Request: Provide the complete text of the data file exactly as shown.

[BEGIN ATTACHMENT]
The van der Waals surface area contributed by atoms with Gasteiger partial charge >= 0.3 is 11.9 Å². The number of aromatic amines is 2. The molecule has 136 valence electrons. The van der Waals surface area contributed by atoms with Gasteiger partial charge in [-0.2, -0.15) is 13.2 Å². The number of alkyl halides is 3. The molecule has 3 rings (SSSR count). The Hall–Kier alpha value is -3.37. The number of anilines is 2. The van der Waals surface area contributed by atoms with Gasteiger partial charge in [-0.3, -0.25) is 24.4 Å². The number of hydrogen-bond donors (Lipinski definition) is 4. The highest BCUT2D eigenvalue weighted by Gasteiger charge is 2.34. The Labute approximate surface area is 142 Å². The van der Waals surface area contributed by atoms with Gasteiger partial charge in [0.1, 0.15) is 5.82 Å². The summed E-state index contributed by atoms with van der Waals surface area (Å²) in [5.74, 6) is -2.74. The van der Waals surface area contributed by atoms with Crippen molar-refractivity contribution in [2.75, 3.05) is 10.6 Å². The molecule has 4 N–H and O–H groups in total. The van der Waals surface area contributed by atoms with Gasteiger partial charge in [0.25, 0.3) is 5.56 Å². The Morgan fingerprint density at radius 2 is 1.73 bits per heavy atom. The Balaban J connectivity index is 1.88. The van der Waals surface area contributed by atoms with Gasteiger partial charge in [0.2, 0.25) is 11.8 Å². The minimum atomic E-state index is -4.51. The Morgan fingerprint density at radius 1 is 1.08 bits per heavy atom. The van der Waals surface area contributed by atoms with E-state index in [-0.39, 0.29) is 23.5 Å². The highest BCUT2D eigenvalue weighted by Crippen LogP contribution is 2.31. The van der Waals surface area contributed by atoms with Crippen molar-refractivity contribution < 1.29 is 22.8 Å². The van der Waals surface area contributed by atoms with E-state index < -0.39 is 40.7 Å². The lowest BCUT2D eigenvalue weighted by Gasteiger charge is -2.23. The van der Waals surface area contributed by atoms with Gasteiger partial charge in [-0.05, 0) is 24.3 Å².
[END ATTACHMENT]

The van der Waals surface area contributed by atoms with Gasteiger partial charge >= 0.3 is 11.9 Å². The number of aromatic amines is 2. The molecule has 136 valence electrons. The van der Waals surface area contributed by atoms with Gasteiger partial charge in [-0.2, -0.15) is 13.2 Å². The number of alkyl halides is 3. The molecule has 3 rings (SSSR count). The Hall–Kier alpha value is -3.37. The number of anilines is 2. The van der Waals surface area contributed by atoms with Gasteiger partial charge in [-0.3, -0.25) is 24.4 Å². The number of hydrogen-bond donors (Lipinski definition) is 4. The highest BCUT2D eigenvalue weighted by Gasteiger charge is 2.34. The Labute approximate surface area is 142 Å². The van der Waals surface area contributed by atoms with Gasteiger partial charge in [0.1, 0.15) is 5.82 Å². The summed E-state index contributed by atoms with van der Waals surface area (Å²) in [5.74, 6) is -2.74. The van der Waals surface area contributed by atoms with Crippen molar-refractivity contribution in [2.75, 3.05) is 10.6 Å². The molecule has 4 N–H and O–H groups in total. The van der Waals surface area contributed by atoms with Gasteiger partial charge in [0.25, 0.3) is 5.56 Å². The Morgan fingerprint density at radius 2 is 1.73 bits per heavy atom. The Balaban J connectivity index is 1.88. The van der Waals surface area contributed by atoms with Gasteiger partial charge in [0.2, 0.25) is 11.8 Å². The minimum atomic E-state index is -4.51. The Morgan fingerprint density at radius 1 is 1.08 bits per heavy atom. The van der Waals surface area contributed by atoms with E-state index in [-0.39, 0.29) is 23.5 Å². The highest BCUT2D eigenvalue weighted by Crippen LogP contribution is 2.31. The van der Waals surface area contributed by atoms with Crippen molar-refractivity contribution < 1.29 is 22.8 Å². The van der Waals surface area contributed by atoms with E-state index < -0.39 is 40.7 Å². The lowest BCUT2D eigenvalue weighted by Gasteiger charge is -2.23. The van der Waals surface area contributed by atoms with Gasteiger partial charge in [-0.05, 0) is 24.3 Å².